Ex. 22:1 If a man shall steal an ox, or a sheep, and kill it, or sell it; he shall restore five oxen for an ox, and four sheep for a sheep.

(3/10) The principle here seems to be that the consequence of the crime should be sufficient to be a deterrent.


Ex. 22:2 If a thief be found breaking up, and be smitten that he die, there shall no blood be shed for him.

Ex. 22:3 If the sun be risen upon him, there shall be blood shed for him; for he should make full restitution; if he have nothing, then he shall be sold for his theft.

Ex. 22:4 If the theft be certainly found in his hand alive, whether it be ox, or ass, or sheep; he shall restore double.

If you are defending yourself and your loved ones in the dark of night, you obviously can’t tell if the thief is armed or not, so you would not be guilty of murder if the thief is killed in defense of your property.  In the light of day, however, you can see whether or not he is armed and would be guilty of murder if you killed an unarmed man.  If caught, the thief is required to make restitution or become a slave to pay the debt by double the amount of what he stole.  If he cannot make restitution, he can be sold.


Ex. 22:5 If a man shall cause a field or vineyard to be eaten, and shall put in his beast, and shall feed in another man’s field; of the best of his own field, and of the best of his own vineyard, shall he make restitution.

Ex. 22:6 If fire break out, and catch in thorns, so that the stacks of corn, or the standing corn, or the field, be consumed therewith; he that kindled the fire shall surely make restitution.

These verses continue thoughts regarding responsible ownership, respect for the property of others and the penalty for irresponsibility. (revised 3/10)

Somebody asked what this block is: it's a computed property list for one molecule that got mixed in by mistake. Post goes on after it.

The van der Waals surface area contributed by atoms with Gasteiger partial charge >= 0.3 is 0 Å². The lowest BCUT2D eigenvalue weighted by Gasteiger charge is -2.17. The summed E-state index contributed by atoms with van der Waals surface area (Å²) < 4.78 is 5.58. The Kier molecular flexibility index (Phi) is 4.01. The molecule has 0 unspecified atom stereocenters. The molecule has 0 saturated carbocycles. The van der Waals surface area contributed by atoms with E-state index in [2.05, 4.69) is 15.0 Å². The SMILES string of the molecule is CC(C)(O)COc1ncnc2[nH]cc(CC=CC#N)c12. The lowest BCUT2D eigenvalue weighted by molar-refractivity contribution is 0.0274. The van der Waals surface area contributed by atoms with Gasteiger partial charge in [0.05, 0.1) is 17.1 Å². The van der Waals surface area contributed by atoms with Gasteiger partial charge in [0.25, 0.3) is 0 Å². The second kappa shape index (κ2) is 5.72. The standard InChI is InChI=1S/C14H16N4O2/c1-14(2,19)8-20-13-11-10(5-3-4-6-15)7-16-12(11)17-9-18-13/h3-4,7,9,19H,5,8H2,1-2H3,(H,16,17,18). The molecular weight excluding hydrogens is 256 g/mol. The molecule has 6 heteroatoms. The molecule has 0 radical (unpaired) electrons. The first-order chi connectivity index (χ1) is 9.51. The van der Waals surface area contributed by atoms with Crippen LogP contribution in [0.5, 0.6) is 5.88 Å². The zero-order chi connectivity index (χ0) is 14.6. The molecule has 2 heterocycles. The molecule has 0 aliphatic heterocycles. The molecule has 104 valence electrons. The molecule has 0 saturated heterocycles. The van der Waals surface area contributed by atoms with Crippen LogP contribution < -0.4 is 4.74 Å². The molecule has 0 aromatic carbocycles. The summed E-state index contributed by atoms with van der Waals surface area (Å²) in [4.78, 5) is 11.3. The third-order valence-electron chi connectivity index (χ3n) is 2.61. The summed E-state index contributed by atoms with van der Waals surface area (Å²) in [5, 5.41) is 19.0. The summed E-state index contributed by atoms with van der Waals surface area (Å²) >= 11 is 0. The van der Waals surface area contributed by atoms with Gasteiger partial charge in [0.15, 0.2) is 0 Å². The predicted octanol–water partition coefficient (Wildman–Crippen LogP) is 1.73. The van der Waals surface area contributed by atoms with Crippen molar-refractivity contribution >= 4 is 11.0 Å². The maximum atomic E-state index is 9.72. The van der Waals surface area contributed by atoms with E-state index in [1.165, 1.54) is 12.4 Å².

Ex. 22:7 If a man shall deliver unto his neighbour money or stuff to keep, and it be stolen out of the man’s house; if the thief be found, let him pay double.

Ex. 22:8 If the thief be not found, then the master of the house shall be brought unto the judges, to see whether he have put his hand unto his neighbour’s goods.

Ex. 22:9 For all manner of trespass, whether it be for ox, for ass, for sheep, for raiment, or for any manner of lost thing, which another challengeth to be his, the cause of both parties shall come before the judges; and whom the judges shall condemn, he shall pay double unto his neighbour.

Ex. 22:10 If a man deliver unto his neighbour an ass, or an ox, or a sheep, or any beast, to keep; and it die, or be hurt, or driven away, no man seeing it:

Ex. 22:11 Then shall an oath of the LORD be between them both, that he hath not put his hand unto his neighbour’s goods; and the owner of it shall accept thereof, and he shall not make it good.

Ex. 22:12 And if it be stolen from him, he shall make restitution unto the owner thereof.

Ex. 22:13 If it be torn in pieces, then let him bring it for witness, and he shall not make good that which was torn.

Ex. 22:14 And if a man borrow ought of his neighbour, and it be hurt, or die, the owner thereof being not with it, he shall surely make it good.

Ex. 22:15 But if the owner thereof be with it, he shall not make it good: if it be an hired thing, it came for his hire.

These verses emphasize the seriousness of taking responsibility regarding someone else’s possessions.  I think I would have thought long and hard before agreeing to do that in that time.  It seems that the phrase “no man seeing it” in verse 10 is important, because you can be diligent in care but yet be unable to see everything going on around you. 



(revised 3/10)


Ex. 22:16 And if a man entice a maid that is not betrothed, and lie with her, he shall surely endow her to be his wife.

Ex. 22:17 If her father utterly refuse to give her unto him, he shall pay money according to the dowry of virgins.